We were invited over for dinner at a friend’s house.
The hosts also inviteda couple from California. I stood back and listened to the conversation. It was all about tattoos.
Everyone has an opinion and my opinion is, it’s such a permanent decision.
Everyone there was from the old school. When I was growing up, no one had tattoos, except for sailors who swore. Only wild kids had tattoos. We didn’t hang around them. Fast forward fifty years, the ratio has changed. Probably more people have tattoos than not.
Mike and Paula from California have seen more than we have in our little town. It was interesting to hear how people from different generations look at things.
I kept my mouth shut.
I remember going to a figure drawing class in Durango. The model was an absolutely gorgeous girl with a perfect figure. As I was drawing her, I marveled at her perfect proportions, until I saw the big tattoo.
I said to her, “Why would you want to perfume the lily? You are beautiful. You take away from what the Lord has given you. You’re gilding the gold.”
She had no answer.
That was twenty years ago, and today I am trying to keep my opinions to myself.
Tattooing shows a big gap in generations.
I’m just thinking of a friend I know who got a tattoo of the Guns and Roses logo, the band. Is that band still in existence? I remember asking her about the band tattoo.
She said, “Boyfriends come and ago, but a good band is forever.”
What about Angelina Jolie? She has twelve tattoos, or more, now. One for each of her children and other things. She is gorgeous without them. I wonder how she covered up Billy Bob Thornton.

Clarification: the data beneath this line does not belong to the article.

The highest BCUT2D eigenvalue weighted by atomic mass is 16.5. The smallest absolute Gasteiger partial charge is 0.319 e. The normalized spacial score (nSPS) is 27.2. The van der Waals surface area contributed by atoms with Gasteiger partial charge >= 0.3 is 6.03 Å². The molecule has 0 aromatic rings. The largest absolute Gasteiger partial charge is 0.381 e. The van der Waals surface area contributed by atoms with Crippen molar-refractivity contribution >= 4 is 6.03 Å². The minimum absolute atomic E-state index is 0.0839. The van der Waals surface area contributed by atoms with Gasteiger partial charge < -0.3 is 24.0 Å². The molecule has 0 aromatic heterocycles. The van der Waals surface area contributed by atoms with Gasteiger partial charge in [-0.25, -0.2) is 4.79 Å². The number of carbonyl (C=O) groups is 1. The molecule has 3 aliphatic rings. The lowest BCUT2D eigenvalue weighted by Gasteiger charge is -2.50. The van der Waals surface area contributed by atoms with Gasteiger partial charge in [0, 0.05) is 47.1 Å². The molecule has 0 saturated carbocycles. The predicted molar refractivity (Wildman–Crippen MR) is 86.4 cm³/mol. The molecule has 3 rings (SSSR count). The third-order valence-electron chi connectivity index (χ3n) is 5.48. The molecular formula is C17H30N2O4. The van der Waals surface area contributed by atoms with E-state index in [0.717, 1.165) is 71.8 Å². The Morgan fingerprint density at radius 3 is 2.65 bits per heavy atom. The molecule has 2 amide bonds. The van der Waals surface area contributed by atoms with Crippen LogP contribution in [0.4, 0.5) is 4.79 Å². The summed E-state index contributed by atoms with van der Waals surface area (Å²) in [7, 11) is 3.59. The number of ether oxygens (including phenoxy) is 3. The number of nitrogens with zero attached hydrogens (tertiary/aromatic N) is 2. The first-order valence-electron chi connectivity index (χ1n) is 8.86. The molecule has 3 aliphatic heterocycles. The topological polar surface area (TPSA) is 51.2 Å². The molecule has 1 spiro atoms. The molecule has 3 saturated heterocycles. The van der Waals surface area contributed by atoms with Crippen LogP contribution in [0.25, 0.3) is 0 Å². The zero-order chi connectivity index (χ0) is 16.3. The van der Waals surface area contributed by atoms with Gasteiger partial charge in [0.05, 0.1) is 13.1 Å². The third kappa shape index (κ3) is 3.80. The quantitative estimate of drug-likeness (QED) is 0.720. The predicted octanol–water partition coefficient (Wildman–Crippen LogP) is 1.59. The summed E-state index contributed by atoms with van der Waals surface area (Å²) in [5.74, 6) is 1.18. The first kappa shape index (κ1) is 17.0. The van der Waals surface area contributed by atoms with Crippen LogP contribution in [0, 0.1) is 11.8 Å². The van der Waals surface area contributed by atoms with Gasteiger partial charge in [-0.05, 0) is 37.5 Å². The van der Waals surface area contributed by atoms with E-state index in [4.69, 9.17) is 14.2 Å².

Then there is the woman who has a Tinker Bell tattoo. She got it when she was a young girl. She is in her late forties, and she hates it.
We have a friend who came out of prison. Apparently tattooing is a pastime there. He came out with a whole story on his arms and shoulders. He explained it to me then; it is the story of who he was. I haven’t talked to him since he got his life back together, and he is now an outstanding young man. I wonder how he sees his life today.
Another friend of mine who was into drugs in California in his early years said he hated his father, and out of defiance, he had words written on the top of his knuckles. He says today, that he hates them. It reminds him of what he used to be and he doesn’t want to be reminded.
I’m just trying to understand. I keep thinking: these tattoos are for a lifetime. What I believed and felt fifty years ago, is not who I am today. If it would have been the fad back then, I am sure I would have had a picture of Elvis Presley. If he had lived, he would be probably eighty or ninety years old today. I’m so glad tattooing wasn’t a fad back then; I’m sure I would have fallen into it, too.
Apparently Mike and Paula from California have two boys who are dating girls covered with tattoos. Paula’s thinking is that the turtle on one of the girl’s backs will slide down between her shoulder blades when she gets old. The five piercings in each ear and the other seven piercings elsewhere are a little too much. I understand that spaghetti gets caught in her tongue piercing. Then Paula explained that the young girl is really nice and is really clean.
Mike said, “She’s just a little thing and doesn’t have much real estate. Luckily, she can’t hold too many more tattoos.”
My Sweet Al said, “My girls have plenty of real estate. It’s a good thing they are not into tattoos. There might be a shortage of ink.” Then, he winked at me.
As an artist I should be able to understand this new thing called body art. I have painted on everything but myself. Who knows? Al’s a keeper after 52 years. I might be wearing “Sweet Al” on my arm.
“Life is not accountable to us for meaning; we are accountable to life!” — Unknown.
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